Necrotizing enterocolitis (NEC) remains one of the most catastrophic comorbidities associated with prematurity. In spite of extensive research, the disease remains unsolved. The aims of this article are to present the current state of the science on the pathogenesis of NEC, summarize the clinical presentation and severity staging of the disease, and highlight the nursing assessments required for early identification of NEC and ongoing care for infants diagnosed with this gastrointestinal disease. The distributions of systemic and intestinal clinical signs that are most sensitive to nursing assessment and associated with Bell Staging Criteria are presented. These descriptive data are representative of 117 cases of NEC diagnosed in low-gestational-age infants (<29 weeks' gestation). The data highlight the clinical signs most commonly observed in infants with NEC and thus provide NICU nurses an evidence-based guide for assessment and care of infants with NEC.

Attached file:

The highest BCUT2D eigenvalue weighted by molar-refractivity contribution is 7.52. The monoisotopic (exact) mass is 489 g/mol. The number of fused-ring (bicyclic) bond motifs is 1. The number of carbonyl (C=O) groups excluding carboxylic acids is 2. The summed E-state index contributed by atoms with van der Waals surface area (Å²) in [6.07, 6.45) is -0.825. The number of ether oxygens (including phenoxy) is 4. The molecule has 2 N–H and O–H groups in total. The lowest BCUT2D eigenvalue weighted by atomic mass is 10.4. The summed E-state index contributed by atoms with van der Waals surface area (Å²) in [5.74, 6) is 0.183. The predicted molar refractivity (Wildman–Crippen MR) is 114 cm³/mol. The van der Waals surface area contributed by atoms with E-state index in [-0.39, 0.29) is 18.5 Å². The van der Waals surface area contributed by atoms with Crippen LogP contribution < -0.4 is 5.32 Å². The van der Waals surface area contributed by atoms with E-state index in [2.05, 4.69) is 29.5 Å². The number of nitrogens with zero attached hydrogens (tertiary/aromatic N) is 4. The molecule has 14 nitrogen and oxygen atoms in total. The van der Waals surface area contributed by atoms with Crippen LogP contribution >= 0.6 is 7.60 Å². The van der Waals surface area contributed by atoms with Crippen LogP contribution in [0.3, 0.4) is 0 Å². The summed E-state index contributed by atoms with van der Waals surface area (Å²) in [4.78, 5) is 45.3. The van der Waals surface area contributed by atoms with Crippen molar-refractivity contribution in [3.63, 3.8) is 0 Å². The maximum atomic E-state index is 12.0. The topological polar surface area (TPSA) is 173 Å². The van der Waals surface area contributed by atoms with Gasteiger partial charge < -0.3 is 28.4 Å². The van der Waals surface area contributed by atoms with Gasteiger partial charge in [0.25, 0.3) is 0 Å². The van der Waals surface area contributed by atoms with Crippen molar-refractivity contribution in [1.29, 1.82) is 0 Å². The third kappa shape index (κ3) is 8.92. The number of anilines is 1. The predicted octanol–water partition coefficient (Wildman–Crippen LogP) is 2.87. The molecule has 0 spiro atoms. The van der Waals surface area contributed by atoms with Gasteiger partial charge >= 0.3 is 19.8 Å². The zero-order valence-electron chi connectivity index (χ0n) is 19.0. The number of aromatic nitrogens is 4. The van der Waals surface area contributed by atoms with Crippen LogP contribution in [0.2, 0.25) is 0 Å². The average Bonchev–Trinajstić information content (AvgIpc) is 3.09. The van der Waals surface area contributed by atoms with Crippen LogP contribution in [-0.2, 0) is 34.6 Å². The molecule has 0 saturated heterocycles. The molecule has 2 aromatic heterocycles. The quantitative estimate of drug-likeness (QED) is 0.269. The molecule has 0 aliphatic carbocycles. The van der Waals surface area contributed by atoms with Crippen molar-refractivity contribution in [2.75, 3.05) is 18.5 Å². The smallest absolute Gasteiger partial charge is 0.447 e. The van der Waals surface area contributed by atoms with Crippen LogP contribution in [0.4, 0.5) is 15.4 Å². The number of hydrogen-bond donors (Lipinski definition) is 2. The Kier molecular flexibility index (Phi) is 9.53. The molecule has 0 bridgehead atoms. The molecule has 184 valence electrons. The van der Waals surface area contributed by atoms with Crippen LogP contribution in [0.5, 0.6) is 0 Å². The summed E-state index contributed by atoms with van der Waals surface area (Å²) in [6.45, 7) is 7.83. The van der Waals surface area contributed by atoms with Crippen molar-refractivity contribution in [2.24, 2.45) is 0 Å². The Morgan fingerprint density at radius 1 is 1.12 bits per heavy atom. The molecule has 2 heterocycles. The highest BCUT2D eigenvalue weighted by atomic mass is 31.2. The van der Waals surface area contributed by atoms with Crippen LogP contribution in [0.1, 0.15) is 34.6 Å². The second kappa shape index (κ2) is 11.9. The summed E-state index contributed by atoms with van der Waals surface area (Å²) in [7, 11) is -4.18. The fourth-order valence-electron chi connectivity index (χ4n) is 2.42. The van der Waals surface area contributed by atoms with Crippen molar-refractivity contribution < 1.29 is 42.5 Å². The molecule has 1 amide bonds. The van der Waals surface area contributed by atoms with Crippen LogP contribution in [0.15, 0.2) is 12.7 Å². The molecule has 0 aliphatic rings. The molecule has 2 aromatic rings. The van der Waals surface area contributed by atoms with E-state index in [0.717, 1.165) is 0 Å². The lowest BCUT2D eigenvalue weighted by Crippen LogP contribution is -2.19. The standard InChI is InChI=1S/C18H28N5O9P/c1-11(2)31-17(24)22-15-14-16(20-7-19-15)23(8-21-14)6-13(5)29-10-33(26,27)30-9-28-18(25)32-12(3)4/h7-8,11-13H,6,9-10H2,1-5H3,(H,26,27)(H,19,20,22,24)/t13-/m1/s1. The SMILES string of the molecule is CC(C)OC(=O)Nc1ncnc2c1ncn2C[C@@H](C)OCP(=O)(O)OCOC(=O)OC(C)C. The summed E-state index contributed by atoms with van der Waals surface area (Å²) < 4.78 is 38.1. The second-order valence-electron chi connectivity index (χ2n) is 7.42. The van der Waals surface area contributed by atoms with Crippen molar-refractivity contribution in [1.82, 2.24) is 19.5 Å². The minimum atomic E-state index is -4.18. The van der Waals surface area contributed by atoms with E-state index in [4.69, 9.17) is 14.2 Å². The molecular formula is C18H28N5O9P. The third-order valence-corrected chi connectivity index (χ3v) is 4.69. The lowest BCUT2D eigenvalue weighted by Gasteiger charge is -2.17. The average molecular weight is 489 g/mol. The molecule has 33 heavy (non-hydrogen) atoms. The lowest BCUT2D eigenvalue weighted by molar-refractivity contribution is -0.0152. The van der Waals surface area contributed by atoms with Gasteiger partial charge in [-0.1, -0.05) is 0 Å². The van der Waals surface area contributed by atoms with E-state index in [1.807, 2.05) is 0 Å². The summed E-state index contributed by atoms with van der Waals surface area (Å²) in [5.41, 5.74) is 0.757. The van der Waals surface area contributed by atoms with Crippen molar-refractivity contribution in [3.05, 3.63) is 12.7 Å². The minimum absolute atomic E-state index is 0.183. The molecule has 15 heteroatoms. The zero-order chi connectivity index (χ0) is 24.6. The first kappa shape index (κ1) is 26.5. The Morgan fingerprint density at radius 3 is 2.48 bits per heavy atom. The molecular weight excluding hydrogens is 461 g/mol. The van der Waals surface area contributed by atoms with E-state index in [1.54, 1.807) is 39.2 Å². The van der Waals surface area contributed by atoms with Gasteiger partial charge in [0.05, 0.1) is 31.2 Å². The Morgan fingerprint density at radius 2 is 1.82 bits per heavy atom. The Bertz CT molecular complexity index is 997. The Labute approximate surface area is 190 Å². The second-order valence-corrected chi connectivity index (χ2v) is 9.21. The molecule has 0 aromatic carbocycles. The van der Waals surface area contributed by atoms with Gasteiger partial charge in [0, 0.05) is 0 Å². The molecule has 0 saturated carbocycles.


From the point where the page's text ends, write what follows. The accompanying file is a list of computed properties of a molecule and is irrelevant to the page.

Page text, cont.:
Boston College, William F. Connell School of Nursing (Dr Gregory and Mss DeForge and Natale), Children's Hospital (Ms Natale), Brigham and Women's Hospital (Drs Gregory and Phillips), and Harvard Medical School (Dr Van Marter), Boston, Massachusetts.
Correspondence: Katherine E. Gregory, PhD, RN, WF Connell School of Nursing, Boston College, 140 Commonwealth Ave, Chestnut Hill, MA 02467 (firstname.lastname@example.org).
The authors have disclosed that they have no financial relationships related to this article.
The work conducted at Brigham and Women's Hospital, Boston, Massachusetts.